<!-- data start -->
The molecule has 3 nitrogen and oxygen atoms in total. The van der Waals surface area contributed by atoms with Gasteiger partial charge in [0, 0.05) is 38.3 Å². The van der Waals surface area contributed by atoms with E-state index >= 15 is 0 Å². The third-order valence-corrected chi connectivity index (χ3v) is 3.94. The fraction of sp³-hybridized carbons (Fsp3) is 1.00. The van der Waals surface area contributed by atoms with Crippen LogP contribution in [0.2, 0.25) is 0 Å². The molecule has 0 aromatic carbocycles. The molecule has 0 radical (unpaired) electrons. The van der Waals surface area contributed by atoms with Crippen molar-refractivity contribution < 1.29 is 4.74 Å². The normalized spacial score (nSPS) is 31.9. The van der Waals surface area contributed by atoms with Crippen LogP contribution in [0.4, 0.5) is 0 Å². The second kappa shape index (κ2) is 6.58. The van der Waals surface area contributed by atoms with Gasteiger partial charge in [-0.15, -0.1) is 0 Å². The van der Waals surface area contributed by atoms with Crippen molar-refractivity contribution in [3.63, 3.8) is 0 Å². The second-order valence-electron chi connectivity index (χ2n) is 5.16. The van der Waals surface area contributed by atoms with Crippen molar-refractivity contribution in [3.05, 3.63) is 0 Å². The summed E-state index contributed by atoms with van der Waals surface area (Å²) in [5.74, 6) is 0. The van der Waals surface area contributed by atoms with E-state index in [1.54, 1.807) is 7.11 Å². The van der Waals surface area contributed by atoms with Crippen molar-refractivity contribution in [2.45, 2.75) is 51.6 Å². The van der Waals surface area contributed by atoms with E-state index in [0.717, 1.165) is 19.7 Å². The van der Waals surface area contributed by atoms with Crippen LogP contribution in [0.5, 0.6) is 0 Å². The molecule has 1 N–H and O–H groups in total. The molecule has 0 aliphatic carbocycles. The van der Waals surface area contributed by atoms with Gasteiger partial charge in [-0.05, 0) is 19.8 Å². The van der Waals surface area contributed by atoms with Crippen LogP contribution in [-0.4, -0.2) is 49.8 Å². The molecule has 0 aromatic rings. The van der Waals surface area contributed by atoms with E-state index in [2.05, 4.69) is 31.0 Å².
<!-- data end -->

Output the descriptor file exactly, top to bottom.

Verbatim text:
The molecule has 3 nitrogen and oxygen atoms in total. The van der Waals surface area contributed by atoms with Gasteiger partial charge in [0, 0.05) is 38.3 Å². The van der Waals surface area contributed by atoms with E-state index >= 15 is 0 Å². The third-order valence-corrected chi connectivity index (χ3v) is 3.94. The fraction of sp³-hybridized carbons (Fsp3) is 1.00. The van der Waals surface area contributed by atoms with Crippen LogP contribution in [0.2, 0.25) is 0 Å². The molecule has 0 aromatic carbocycles. The molecule has 0 radical (unpaired) electrons. The van der Waals surface area contributed by atoms with Crippen molar-refractivity contribution < 1.29 is 4.74 Å². The normalized spacial score (nSPS) is 31.9. The van der Waals surface area contributed by atoms with Crippen LogP contribution in [0.4, 0.5) is 0 Å². The second kappa shape index (κ2) is 6.58. The van der Waals surface area contributed by atoms with Gasteiger partial charge in [-0.15, -0.1) is 0 Å². The van der Waals surface area contributed by atoms with Crippen molar-refractivity contribution in [3.63, 3.8) is 0 Å². The second-order valence-electron chi connectivity index (χ2n) is 5.16. The van der Waals surface area contributed by atoms with Crippen molar-refractivity contribution in [3.05, 3.63) is 0 Å². The summed E-state index contributed by atoms with van der Waals surface area (Å²) in [5.74, 6) is 0. The van der Waals surface area contributed by atoms with E-state index in [1.54, 1.807) is 7.11 Å². The van der Waals surface area contributed by atoms with Crippen molar-refractivity contribution in [2.45, 2.75) is 51.6 Å². The van der Waals surface area contributed by atoms with E-state index in [0.717, 1.165) is 19.7 Å². The van der Waals surface area contributed by atoms with Crippen LogP contribution in [0.5, 0.6) is 0 Å². The molecule has 1 N–H and O–H groups in total. The molecule has 0 aliphatic carbocycles. The van der Waals surface area contributed by atoms with Gasteiger partial charge in [-0.05, 0) is 19.8 Å². The van der Waals surface area contributed by atoms with Crippen LogP contribution in [-0.4, -0.2) is 49.8 Å². The molecule has 0 aromatic rings. The van der Waals surface area contributed by atoms with E-state index in [2.05, 4.69) is 31.0 Å².